4. Mainwaring

    Mainwaring Lead commenter

    Having spent a lot of years in hispanic environments I would have found it quite difficult not to learn Spanish, a language which gives me a lot of pleasure. To begin with I had about a dozen 1:1 lessons. In the early days I carried a notebook to meetings and spent 20 minutes each evening with the dictionary/ grammar book looking up anything which had given me difficulty during the day. Having done French (the genders are all the same) and a bit of Latin (ditto most of the verb tenses) helped.
    My Spanish will never be as good as that of my younger son whose job involves daily interactions in English and Spanish but I can give the older lad a run for his money and in the absence of a 'proper' teacher I've taught the literature and taken candidates through the oral element in the 'A' Level.
    I didn't have the same motivation in Africa and Asia where almost everyone with whom I came into frequent contact spoke English. I wish I'd tried harder with Welsh but I'm confident that my rusty French would become fluent within three months of moving to a francophone country. Immersion is the key for us idle fellows. I sing in Spanish, French, German, Italian and Catalá and Youtube is a great resource for listening and practising pronunciation.
    I'm very fluent in Wigan and my Bolton and Bury are not bad.
     
  5. MisterMaker

    MisterMaker Occasional commenter

    Despite being brought up nearby to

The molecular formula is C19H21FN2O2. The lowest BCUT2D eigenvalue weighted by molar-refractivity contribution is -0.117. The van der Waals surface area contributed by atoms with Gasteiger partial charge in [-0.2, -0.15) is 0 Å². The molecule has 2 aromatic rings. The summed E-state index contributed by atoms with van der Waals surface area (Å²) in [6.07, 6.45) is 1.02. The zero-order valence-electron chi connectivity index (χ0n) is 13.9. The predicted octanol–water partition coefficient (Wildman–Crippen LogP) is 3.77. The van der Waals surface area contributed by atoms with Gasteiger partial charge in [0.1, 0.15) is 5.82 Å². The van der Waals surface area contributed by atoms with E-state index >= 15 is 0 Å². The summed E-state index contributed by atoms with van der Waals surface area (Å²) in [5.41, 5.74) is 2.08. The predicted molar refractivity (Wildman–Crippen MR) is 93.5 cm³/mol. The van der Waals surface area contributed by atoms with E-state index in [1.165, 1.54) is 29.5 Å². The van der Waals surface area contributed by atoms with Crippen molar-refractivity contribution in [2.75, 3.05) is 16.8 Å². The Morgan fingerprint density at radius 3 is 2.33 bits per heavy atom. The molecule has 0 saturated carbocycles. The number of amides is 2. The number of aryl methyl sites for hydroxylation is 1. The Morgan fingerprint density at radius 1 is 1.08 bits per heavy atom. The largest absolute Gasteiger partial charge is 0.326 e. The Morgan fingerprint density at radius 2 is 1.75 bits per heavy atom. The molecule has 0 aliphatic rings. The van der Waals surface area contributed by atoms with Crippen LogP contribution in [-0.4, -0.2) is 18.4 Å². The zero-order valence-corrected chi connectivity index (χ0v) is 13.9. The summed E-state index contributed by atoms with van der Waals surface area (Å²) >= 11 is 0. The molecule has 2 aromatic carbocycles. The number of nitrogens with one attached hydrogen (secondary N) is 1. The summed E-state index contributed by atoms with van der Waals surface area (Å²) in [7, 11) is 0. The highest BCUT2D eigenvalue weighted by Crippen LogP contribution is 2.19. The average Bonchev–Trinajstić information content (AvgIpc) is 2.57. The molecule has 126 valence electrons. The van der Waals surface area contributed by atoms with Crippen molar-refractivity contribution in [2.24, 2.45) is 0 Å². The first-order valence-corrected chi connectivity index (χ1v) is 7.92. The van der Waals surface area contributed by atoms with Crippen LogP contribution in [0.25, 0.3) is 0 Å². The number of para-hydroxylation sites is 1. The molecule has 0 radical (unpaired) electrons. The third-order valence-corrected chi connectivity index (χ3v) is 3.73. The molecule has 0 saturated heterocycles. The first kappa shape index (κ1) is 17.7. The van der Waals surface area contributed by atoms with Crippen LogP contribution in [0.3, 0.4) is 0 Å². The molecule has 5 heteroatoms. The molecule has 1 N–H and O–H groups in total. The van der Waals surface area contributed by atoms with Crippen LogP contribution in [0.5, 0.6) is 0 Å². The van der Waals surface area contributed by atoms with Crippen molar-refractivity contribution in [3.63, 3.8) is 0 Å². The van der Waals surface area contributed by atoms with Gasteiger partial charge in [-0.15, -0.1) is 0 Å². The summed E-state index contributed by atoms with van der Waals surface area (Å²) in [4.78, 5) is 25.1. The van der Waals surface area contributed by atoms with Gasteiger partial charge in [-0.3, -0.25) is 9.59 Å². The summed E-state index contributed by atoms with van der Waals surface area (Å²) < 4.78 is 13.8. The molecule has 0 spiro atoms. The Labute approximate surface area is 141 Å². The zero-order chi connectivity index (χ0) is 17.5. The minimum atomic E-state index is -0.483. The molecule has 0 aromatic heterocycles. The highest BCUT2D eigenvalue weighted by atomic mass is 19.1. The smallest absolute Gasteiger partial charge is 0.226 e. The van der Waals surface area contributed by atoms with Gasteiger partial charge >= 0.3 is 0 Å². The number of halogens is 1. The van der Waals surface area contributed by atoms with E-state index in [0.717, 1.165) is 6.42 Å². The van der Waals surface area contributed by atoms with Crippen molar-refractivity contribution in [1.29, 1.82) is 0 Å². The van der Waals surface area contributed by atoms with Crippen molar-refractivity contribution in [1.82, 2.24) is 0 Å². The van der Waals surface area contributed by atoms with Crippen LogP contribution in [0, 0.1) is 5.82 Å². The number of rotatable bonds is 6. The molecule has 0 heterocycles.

Wigan - albeit from a town with a better rugby club - I always found folk from
    there to be generally incomprehensible. You are, dear sir, a rare example of
    someone from that place who I can occasionally understand.
     
  6. yasimum

    yasimum New commenter

    Don't you mean rugby LEAGUE club MM?
     
  7. MisterMaker

    MisterMaker Occasional commenter

    That is the one real rugby players play; despite some newspapers like the Independent not acknowledging the existance of RFL.
     
  8. lottee1000

    lottee1000 Occasional commenter

    I learnt Thai, most useless hour and a half of my life every week for a year... My spanish is good though, and, as said above, immersion is the way to learn...
    Rugby? What's that? We don't play it much in Sheffield...
     
  9. yasimum

    yasimum New commenter

    Too right! Can't wait for the season to start here.

     
  10. My school has started 1.5 hour lessons per week for any teachers that want to learn/practice. It is great and I find that I am now picking things up a lot quicker